Creating a space where your employees feel valued is one of the most important things you can do as a leader. In this guide, we'll discuss how to ensure that your employees know how much you appreciate them and how to maintain their loyalty long into the future.
There’s big value in valuing employees.
Happier employees have a direct impact on productivity, processes, and profits. Organizations with a solid employee experience strategy tend to use employee activities, initiatives, and incentives to improve employee engagement.
And employees who feel appreciated and valued at work perform better and prove more productive.
A less obvious benefit of appreciating your employees, however, is an increase in frank and open communication throughout your company. Employees who feel appreciated and valued in turn feel empowered to share important information with their bosses in an open and non-judgmental manner.
This has critical implications for your company culture writ large. When you treat your employees with respect, you create an environment that encourages continuous professional development, growth, engagement, and a general, long-term commitment to the organization — all of which make for a healthy and productive company.
Such management style engenders a working environment where employees are inclined to stay put, and grow with the company. This is opposed to seeking new opportunities based on dissatisfaction, lack of appreciation, and insufficient company culture. From employee engagement activities, to simple communication and transparency, to the simplicities of company culture – valuing employees doesn’t have to be a chore. As experts in delivering employee engagement solutions that work, Cooleaf has put together the top ways to make your employees feel valued.
Transparency in the workplace is key to creating a positive culture and strengthening employee engagement and loyalty. It builds trust and leaves employees feeling like they’re working for an organization where their opinion is valued.
When employees believe leadership is not upfront with them, morale can suffer and productivity can drop. Including transparency as a cultural pillar and core value helps employees feel they’re a part of the organization’s mission and vision. They’re invested in its goals and ideas, and are inspired to be creative in their approach to achieving desired objectives.
They say the best gift you can give a child is your time. The same can be said of your employees. Some employees gain a great deal of satisfaction from a simple shout-out, however, people tend to feel most valued when time is spent with leadership outside the typical work routine. For example, once-a-month birthday celebrations, Taco Tuesdays, or other casual events give employees the chance to be themselves and see their leaders in a different light.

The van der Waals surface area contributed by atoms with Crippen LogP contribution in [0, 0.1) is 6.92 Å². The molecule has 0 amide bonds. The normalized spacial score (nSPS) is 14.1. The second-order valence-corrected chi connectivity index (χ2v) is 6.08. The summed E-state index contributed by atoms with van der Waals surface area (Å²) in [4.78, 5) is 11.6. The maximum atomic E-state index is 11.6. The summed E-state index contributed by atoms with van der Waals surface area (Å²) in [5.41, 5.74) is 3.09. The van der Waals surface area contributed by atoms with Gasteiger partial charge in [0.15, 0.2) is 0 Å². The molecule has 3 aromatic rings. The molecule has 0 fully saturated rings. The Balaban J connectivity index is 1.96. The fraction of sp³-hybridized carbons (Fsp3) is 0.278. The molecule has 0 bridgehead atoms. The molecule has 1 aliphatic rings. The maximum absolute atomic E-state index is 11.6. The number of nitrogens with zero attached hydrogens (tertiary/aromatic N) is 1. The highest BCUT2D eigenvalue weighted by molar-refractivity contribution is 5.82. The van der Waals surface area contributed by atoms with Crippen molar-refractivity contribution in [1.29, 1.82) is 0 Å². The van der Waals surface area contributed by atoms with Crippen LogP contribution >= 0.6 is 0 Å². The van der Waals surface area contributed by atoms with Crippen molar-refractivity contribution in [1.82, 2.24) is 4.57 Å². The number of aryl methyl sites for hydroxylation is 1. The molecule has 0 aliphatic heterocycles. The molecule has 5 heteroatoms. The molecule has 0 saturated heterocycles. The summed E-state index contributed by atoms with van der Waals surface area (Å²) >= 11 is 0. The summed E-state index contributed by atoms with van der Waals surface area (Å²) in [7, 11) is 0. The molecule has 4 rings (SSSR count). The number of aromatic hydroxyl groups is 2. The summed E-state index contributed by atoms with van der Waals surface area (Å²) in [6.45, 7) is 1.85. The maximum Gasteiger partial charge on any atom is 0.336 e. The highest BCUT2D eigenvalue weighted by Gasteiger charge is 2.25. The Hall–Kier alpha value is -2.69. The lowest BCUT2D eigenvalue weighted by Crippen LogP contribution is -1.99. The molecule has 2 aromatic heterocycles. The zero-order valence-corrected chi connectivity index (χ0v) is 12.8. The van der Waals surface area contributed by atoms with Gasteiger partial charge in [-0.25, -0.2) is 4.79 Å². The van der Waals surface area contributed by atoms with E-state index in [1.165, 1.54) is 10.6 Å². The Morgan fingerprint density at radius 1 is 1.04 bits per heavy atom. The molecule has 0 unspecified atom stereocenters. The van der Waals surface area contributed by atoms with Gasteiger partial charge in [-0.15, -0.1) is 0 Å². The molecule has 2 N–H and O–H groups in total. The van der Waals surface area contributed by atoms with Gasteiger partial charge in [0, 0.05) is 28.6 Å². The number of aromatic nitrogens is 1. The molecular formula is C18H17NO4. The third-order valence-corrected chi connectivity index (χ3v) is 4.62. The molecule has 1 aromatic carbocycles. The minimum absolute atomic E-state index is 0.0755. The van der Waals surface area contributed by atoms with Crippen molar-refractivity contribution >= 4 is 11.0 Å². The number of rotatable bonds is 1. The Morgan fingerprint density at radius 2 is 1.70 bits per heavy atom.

Sitting down together for in-depth conversations about their job, their career goals, or their personal interests leaves a positive impact, and shows them they are not just merely a replaceable staff member.
It usually takes a lot of time, hard work, and effort before an organizational goal is reached. With this in mind, become your team’s biggest fan and applaud their efforts along the way. Rewards are rightfully earned with accomplishments, but when an employee’s efforts are acknowledged in their own right with positive feedback—before results are seen—they feel valued and become more engaged.
Until recently, people tended to equate job satisfaction with how a person feels about completed tasks. But research shows a culture of recognition is a top driver of employee engagement and most people who quit their jobs give “lack of recognition” as their reason for leaving. The benefits of employee recognition are vast and it is a powerful way to show appreciation that costs the company nothing.
Employee happiness should always be a top priority. Best-in-class companies go above and beyond the usual benefits packages and air hockey tables by adopting initiatives that show they care for an employee’s entire being and embed these company values into the company culture.
Letting employees know you care about who they are as a person isn’t just the right thing to do, it’s also good for business - and prevents burnout. When employees feel motivated from the inside out, they’re driven to be the best they can be. Positive outcomes include higher engagement, increased job satisfaction, and elevated self-worth.
Mentorship is another terrific way to show you care. Pairing new hires with more seasoned employees gives newbies a support system from day one and tells them you value what they’re bringing to the table.